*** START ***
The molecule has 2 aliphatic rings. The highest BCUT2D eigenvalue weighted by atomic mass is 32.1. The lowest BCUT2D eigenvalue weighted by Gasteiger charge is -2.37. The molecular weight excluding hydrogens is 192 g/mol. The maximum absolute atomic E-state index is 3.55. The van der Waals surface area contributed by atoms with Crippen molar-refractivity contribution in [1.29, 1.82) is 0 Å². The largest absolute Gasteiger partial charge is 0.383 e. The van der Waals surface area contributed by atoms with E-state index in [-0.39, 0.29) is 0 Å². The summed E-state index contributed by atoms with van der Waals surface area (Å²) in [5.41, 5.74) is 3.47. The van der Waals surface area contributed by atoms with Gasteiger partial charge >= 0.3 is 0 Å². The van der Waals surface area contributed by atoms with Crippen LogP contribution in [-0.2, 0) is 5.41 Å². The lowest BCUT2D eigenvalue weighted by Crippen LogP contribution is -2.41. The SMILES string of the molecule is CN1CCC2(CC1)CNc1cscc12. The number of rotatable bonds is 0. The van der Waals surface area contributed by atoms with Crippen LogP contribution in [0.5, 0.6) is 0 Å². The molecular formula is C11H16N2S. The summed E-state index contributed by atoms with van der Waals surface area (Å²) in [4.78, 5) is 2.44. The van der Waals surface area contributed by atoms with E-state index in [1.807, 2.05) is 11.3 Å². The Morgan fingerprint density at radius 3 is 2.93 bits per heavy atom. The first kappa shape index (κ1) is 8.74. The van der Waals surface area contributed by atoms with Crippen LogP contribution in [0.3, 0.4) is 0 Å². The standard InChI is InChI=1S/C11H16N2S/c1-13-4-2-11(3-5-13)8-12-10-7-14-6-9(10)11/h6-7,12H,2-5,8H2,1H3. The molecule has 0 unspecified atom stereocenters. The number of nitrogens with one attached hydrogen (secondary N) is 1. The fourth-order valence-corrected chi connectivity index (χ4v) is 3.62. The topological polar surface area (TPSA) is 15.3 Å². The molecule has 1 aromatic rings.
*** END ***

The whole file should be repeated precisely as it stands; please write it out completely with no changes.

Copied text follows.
The molecule has 2 aliphatic rings. The highest BCUT2D eigenvalue weighted by atomic mass is 32.1. The lowest BCUT2D eigenvalue weighted by Gasteiger charge is -2.37. The molecular weight excluding hydrogens is 192 g/mol. The maximum absolute atomic E-state index is 3.55. The van der Waals surface area contributed by atoms with Crippen molar-refractivity contribution in [1.29, 1.82) is 0 Å². The largest absolute Gasteiger partial charge is 0.383 e. The van der Waals surface area contributed by atoms with E-state index in [-0.39, 0.29) is 0 Å². The summed E-state index contributed by atoms with van der Waals surface area (Å²) in [5.41, 5.74) is 3.47. The van der Waals surface area contributed by atoms with Gasteiger partial charge >= 0.3 is 0 Å². The van der Waals surface area contributed by atoms with Crippen LogP contribution in [-0.2, 0) is 5.41 Å². The lowest BCUT2D eigenvalue weighted by Crippen LogP contribution is -2.41. The SMILES string of the molecule is CN1CCC2(CC1)CNc1cscc12. The number of rotatable bonds is 0. The van der Waals surface area contributed by atoms with Crippen LogP contribution in [0.5, 0.6) is 0 Å². The molecular formula is C11H16N2S. The summed E-state index contributed by atoms with van der Waals surface area (Å²) in [4.78, 5) is 2.44. The van der Waals surface area contributed by atoms with E-state index in [1.807, 2.05) is 11.3 Å². The Morgan fingerprint density at radius 3 is 2.93 bits per heavy atom. The first kappa shape index (κ1) is 8.74. The van der Waals surface area contributed by atoms with Crippen LogP contribution in [0.3, 0.4) is 0 Å². The standard InChI is InChI=1S/C11H16N2S/c1-13-4-2-11(3-5-13)8-12-10-7-14-6-9(10)11/h6-7,12H,2-5,8H2,1H3. The molecule has 0 unspecified atom stereocenters. The number of nitrogens with one attached hydrogen (secondary N) is 1. The fourth-order valence-corrected chi connectivity index (χ4v) is 3.62. The topological polar surface area (TPSA) is 15.3 Å². The molecule has 1 aromatic rings.